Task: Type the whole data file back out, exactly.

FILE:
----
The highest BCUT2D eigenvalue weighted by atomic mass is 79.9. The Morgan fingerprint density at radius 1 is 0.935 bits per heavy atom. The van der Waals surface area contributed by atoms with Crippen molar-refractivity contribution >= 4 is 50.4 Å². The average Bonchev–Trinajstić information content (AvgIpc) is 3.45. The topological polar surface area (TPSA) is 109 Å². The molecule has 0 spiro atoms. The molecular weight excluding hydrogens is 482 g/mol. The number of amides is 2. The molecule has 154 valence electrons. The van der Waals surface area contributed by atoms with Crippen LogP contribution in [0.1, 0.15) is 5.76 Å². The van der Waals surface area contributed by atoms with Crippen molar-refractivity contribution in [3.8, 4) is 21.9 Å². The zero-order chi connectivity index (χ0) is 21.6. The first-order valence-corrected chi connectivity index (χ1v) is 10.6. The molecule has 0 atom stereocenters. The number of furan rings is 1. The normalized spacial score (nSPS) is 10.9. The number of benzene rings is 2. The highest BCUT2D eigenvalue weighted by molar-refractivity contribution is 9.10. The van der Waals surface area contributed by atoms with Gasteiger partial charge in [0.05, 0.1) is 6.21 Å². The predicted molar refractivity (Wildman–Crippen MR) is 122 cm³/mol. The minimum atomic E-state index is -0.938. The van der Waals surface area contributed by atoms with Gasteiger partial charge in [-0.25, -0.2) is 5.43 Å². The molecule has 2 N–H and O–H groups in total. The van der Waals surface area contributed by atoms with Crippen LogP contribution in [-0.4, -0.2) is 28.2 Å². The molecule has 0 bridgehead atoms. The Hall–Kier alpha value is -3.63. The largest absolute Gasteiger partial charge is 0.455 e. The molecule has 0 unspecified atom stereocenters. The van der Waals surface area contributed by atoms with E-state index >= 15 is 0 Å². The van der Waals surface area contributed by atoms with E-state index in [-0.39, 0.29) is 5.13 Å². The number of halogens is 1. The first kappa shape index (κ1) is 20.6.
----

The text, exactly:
The highest BCUT2D eigenvalue weighted by atomic mass is 79.9. The Morgan fingerprint density at radius 1 is 0.935 bits per heavy atom. The van der Waals surface area contributed by atoms with Crippen molar-refractivity contribution >= 4 is 50.4 Å². The average Bonchev–Trinajstić information content (AvgIpc) is 3.45. The topological polar surface area (TPSA) is 109 Å². The molecule has 0 spiro atoms. The molecular weight excluding hydrogens is 482 g/mol. The number of amides is 2. The molecule has 154 valence electrons. The van der Waals surface area contributed by atoms with Crippen LogP contribution in [0.1, 0.15) is 5.76 Å². The van der Waals surface area contributed by atoms with Crippen molar-refractivity contribution in [3.8, 4) is 21.9 Å². The zero-order chi connectivity index (χ0) is 21.6. The first-order valence-corrected chi connectivity index (χ1v) is 10.6. The molecule has 0 atom stereocenters. The number of furan rings is 1. The normalized spacial score (nSPS) is 10.9. The number of benzene rings is 2. The highest BCUT2D eigenvalue weighted by molar-refractivity contribution is 9.10. The van der Waals surface area contributed by atoms with Gasteiger partial charge in [0.05, 0.1) is 6.21 Å². The predicted molar refractivity (Wildman–Crippen MR) is 122 cm³/mol. The minimum atomic E-state index is -0.938. The van der Waals surface area contributed by atoms with Gasteiger partial charge in [-0.25, -0.2) is 5.43 Å². The molecule has 2 N–H and O–H groups in total. The van der Waals surface area contributed by atoms with Crippen LogP contribution in [-0.4, -0.2) is 28.2 Å². The molecule has 0 bridgehead atoms. The Hall–Kier alpha value is -3.63. The largest absolute Gasteiger partial charge is 0.455 e. The molecule has 0 unspecified atom stereocenters. The van der Waals surface area contributed by atoms with E-state index >= 15 is 0 Å². The van der Waals surface area contributed by atoms with E-state index in [-0.39, 0.29) is 5.13 Å². The number of halogens is 1. The first kappa shape index (κ1) is 20.6.